Studies have shown that women who exercise frequently become aroused more quickly, and are able to orgasm faster and more intensely. US researchers found that female study participants were 169 percent more aroused (as indicated by blood flow in the genital tissue) while watching when a short porn flick after 20 minutes of vigorous cycling, than when they watched it without riding beforehand ( and no, it had nothing to do with saddle placement). When you get excited, blood surges into the clitoral bulbs, making the entire region around the vagina responsive to pleasure. Cardio helps it can also reduce chronic inflammation, which can damage blood vessels and decrease circulation, putting a damper on your sexual bliss.
Got your running shoes on yet?
Builds stronger pipes
A healthy pair of lungs helps express your elation with more gusto, but you’ll have a lot more to shout about if you learn to control your breath. Partners who breathe in tandem may create a bigger build-up, intensifying the pleasure. And women who take short, quick breaths as they reach climax-rather than holding their breath-may reduce carbon dioxide in the blood, intensifying vaginal contractions. High-intensity interval training is one way to increase lung capacity; or try the 1:2 Pranayama yoga technique.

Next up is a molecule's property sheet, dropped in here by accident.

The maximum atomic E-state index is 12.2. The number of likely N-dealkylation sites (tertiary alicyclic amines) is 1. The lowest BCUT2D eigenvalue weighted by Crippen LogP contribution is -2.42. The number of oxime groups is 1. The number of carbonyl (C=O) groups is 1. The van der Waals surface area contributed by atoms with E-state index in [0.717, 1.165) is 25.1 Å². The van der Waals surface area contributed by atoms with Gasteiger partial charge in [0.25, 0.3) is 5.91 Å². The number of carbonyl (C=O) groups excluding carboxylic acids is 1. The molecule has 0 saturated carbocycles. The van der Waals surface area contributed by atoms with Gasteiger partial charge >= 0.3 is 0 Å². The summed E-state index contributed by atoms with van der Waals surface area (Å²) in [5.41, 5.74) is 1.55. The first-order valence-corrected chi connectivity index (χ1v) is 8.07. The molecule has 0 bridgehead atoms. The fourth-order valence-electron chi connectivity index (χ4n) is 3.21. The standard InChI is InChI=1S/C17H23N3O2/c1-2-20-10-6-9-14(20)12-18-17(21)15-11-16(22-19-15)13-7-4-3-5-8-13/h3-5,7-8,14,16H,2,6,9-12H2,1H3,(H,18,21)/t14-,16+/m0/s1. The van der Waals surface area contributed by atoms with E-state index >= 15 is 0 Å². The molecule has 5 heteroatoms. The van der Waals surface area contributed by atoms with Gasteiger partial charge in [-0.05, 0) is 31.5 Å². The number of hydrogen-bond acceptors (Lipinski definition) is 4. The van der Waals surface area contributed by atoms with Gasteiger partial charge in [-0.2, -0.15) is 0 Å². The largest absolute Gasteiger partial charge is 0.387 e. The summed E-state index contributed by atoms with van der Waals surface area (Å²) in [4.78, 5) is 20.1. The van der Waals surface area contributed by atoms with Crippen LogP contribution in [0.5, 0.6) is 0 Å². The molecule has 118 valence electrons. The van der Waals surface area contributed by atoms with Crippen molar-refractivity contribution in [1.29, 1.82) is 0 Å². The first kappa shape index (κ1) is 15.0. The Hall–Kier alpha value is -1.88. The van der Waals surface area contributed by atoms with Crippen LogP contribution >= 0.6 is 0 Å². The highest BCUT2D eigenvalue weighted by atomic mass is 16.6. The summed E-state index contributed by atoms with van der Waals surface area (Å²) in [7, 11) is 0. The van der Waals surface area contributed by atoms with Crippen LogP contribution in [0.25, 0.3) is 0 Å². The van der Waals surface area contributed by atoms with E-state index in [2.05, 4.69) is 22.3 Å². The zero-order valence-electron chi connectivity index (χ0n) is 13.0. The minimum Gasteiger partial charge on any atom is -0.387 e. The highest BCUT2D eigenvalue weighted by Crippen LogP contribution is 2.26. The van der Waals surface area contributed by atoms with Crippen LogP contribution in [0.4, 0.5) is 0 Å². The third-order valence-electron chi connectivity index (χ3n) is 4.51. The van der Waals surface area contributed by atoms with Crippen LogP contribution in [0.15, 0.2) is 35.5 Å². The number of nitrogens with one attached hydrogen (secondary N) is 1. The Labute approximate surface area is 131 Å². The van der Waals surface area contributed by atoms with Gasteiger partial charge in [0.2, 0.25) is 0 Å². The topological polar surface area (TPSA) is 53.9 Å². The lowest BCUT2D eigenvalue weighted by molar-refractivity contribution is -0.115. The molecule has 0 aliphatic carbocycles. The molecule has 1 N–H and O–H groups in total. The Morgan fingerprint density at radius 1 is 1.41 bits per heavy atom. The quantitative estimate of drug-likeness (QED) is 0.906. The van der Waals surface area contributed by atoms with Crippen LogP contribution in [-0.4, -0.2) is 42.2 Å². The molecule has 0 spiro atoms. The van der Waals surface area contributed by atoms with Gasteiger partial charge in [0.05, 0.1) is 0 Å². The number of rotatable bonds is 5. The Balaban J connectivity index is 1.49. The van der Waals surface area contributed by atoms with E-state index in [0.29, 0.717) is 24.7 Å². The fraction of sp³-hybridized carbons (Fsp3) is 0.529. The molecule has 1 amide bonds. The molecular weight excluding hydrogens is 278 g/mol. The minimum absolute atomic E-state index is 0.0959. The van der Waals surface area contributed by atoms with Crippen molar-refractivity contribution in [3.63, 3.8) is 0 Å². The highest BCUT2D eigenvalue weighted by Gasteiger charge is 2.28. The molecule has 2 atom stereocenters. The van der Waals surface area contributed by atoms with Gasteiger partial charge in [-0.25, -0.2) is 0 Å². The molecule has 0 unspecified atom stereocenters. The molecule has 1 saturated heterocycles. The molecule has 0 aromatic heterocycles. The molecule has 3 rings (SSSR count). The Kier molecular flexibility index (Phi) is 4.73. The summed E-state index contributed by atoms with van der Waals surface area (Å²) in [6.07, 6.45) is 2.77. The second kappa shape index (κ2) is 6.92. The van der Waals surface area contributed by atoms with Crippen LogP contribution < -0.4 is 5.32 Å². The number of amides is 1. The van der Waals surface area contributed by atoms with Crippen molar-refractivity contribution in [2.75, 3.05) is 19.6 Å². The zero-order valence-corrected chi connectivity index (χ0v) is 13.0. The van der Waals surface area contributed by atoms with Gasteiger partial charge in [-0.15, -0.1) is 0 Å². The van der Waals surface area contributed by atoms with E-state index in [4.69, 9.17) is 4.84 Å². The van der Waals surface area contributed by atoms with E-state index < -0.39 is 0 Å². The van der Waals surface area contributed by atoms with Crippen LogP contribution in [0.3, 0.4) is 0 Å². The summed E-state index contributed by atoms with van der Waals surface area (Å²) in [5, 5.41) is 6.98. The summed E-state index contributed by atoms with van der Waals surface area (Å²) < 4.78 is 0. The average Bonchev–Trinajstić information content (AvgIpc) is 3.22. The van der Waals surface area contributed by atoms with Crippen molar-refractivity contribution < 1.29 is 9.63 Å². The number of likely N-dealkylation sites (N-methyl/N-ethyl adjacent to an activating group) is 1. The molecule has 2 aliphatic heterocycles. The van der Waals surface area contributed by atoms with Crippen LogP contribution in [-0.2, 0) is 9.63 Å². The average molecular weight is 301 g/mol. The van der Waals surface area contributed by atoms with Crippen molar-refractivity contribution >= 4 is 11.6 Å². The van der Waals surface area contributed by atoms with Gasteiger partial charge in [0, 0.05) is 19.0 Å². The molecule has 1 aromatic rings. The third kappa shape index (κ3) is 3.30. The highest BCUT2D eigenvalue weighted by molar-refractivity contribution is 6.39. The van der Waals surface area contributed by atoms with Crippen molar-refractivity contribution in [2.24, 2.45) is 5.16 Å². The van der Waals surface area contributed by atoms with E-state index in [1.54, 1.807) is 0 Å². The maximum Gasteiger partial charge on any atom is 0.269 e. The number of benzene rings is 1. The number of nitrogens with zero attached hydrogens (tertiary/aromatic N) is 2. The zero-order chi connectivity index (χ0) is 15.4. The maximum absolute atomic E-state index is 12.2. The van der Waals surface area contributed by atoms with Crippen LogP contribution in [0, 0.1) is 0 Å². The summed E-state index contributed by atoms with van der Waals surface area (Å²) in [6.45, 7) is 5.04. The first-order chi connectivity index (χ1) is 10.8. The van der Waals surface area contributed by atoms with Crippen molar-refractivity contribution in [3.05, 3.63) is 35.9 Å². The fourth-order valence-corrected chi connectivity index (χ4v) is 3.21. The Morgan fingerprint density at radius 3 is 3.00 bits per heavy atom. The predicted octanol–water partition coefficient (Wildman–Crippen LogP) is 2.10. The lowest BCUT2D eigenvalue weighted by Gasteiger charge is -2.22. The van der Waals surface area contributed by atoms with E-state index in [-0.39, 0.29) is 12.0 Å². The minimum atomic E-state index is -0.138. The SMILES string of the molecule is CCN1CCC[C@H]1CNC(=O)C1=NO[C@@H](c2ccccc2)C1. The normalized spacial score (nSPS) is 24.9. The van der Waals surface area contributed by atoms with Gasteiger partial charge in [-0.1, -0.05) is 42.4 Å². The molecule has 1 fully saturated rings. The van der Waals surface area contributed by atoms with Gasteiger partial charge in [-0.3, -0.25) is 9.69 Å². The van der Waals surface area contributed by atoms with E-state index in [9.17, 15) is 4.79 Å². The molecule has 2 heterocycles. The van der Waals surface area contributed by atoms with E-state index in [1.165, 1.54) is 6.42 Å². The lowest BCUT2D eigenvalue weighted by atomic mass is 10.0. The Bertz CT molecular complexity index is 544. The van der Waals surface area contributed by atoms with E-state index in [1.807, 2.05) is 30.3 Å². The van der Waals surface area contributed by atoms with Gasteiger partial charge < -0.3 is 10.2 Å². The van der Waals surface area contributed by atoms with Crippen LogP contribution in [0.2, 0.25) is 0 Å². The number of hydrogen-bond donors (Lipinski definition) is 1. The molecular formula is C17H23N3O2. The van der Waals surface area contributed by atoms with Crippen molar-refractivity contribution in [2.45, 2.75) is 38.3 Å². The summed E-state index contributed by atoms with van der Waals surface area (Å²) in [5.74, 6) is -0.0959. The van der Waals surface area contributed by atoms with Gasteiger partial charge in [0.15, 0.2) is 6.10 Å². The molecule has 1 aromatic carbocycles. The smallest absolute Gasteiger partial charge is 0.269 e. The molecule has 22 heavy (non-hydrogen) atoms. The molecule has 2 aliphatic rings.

Lie on your back, knees bent and take deep breaths. Increase your exhalation till it’s double your inhalation- four seconds in, eight seconds out. Do this with your partner every day, for five minutes…and vocalise it in the “grand finale”!
Revs up your libido
During a single resistance workout, your body produces higher levels of growth hormone and testosterone than when you’re at rest; hormones that play a pivotal role in muscle growth- and sex drive. A 2013 study found that hitting the weights room regularly ( three days a week) keeps levels of these hormones higher.
Increases in sack endurance